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The Impact of the Physics, Statics, and Mechanics Sequence on Student Retention and Performance in Mechanical Engineering

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2018 ASEE Annual Conference & Exposition


Salt Lake City, Utah

Publication Date

June 23, 2018

Start Date

June 23, 2018

End Date

July 27, 2018

Conference Session

Mechanical Engineering Division Technical Session 11

Tagged Division

Mechanical Engineering

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Paper Authors


Kathryn Anne Wingate Georgia Institute of Technology

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Dr. Kathryn Wingate started as an Academic Professional in the Woodruff School of Mechanical Engineering in the summer of 2014. She received a BS in Mechanical Engineering and a BS in Astronomy from the University of Illinois in 2005. After graduation she went to work for Northrop Grumman Space Technology in Redondo Beach, California. In her time at Northrop Grumman Kathryn served as a material scientist specializing in the failure analysis of microelectronics on several defense satellite programs. In 2009 she left industry to pursue a PhD in Mechanical Engineering at the University of Colorado, where her research focused on the development of novel biomaterials for cardiovascular tissue engineering. At the GWW School of Mechanical Engineering, Kathryn teaches the junior level Machine Design and senior level Capstone Design courses, as well as advises the BSMS students.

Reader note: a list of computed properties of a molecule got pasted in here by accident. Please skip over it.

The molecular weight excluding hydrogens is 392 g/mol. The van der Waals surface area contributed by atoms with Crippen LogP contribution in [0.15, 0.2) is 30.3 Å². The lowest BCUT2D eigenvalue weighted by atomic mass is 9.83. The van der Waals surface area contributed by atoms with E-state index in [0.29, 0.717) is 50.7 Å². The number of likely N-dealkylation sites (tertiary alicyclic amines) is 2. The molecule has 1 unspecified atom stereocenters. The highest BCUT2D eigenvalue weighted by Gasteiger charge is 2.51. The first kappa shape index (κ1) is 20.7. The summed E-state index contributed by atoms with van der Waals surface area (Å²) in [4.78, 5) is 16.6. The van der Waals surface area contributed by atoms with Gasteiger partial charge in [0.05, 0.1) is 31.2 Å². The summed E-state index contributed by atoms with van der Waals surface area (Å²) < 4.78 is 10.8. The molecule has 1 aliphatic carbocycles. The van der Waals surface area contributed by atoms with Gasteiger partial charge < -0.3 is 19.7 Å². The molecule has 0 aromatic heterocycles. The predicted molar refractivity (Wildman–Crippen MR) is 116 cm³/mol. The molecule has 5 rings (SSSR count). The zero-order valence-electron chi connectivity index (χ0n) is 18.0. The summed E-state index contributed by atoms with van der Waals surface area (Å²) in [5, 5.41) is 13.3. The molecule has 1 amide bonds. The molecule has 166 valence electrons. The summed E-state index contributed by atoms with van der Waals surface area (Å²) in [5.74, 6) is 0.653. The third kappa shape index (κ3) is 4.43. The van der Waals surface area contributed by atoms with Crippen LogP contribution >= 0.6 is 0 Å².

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Aldo A. Ferri Georgia Institute of Technology

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Al Ferri received his BS degree in Mechanical Engineering from Lehigh University in 1981 and his PhD degree in Mechanical and Aerospace Engineering from Princeton University in 1985. Since 1985, he has been a faculty member in the School of Mechanical Engineering at Georgia Tech, where he now serves as Professor and Associate Chair for Undergraduate Studies. His research areas are in the fields of dynamics, controls, vibrations, and acoustics. He is also active in course and curriculum development. He is a Fellow of the ASME.

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Karen M. Feigh Georgia Tech

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Karen M. Feigh is an associate professor in the School of Aerospace Engineering at the Georgia
Institute of Technology. Her research interests include cognitive engineering, design of decision
support systems, human-automation interaction, and behavioral modeling. She teaches courses at both the undergraduate and graduate level on topics including flight dynamics, cognitive engineering, and human-automation interaction.

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Engineering curricula are known to be challenging because they require high-level technical knowledge, critical thinking, and creative problem solving skills. The curricula are characterized as having long pre-requisite chains because high-level material requires understanding of core engineering knowledge, which in turn rests on a wide spectrum of math and science courses. In mechanical engineering, one of the critical pre-requisite chains involves the so called “mechanics sequence,” which runs from Physics to Statics and then to Mechanics and Dynamics. This paper examines how performance in these key classes affects students’ persistence in engineering, as measured by GPA at graduation and time-to-graduate. It is found that Statics has the largest impact on the academic success of struggling mechanical engineering students. While some students can overcome poor grades in Physics, struggles in Physics often foretell continued problems throughout the mechanical engineering curriculum.

Wingate, K. A., & Ferri, A. A., & Feigh, K. M. (2018, June), The Impact of the Physics, Statics, and Mechanics Sequence on Student Retention and Performance in Mechanical Engineering Paper presented at 2018 ASEE Annual Conference & Exposition , Salt Lake City, Utah. 10.18260/1-2--31111

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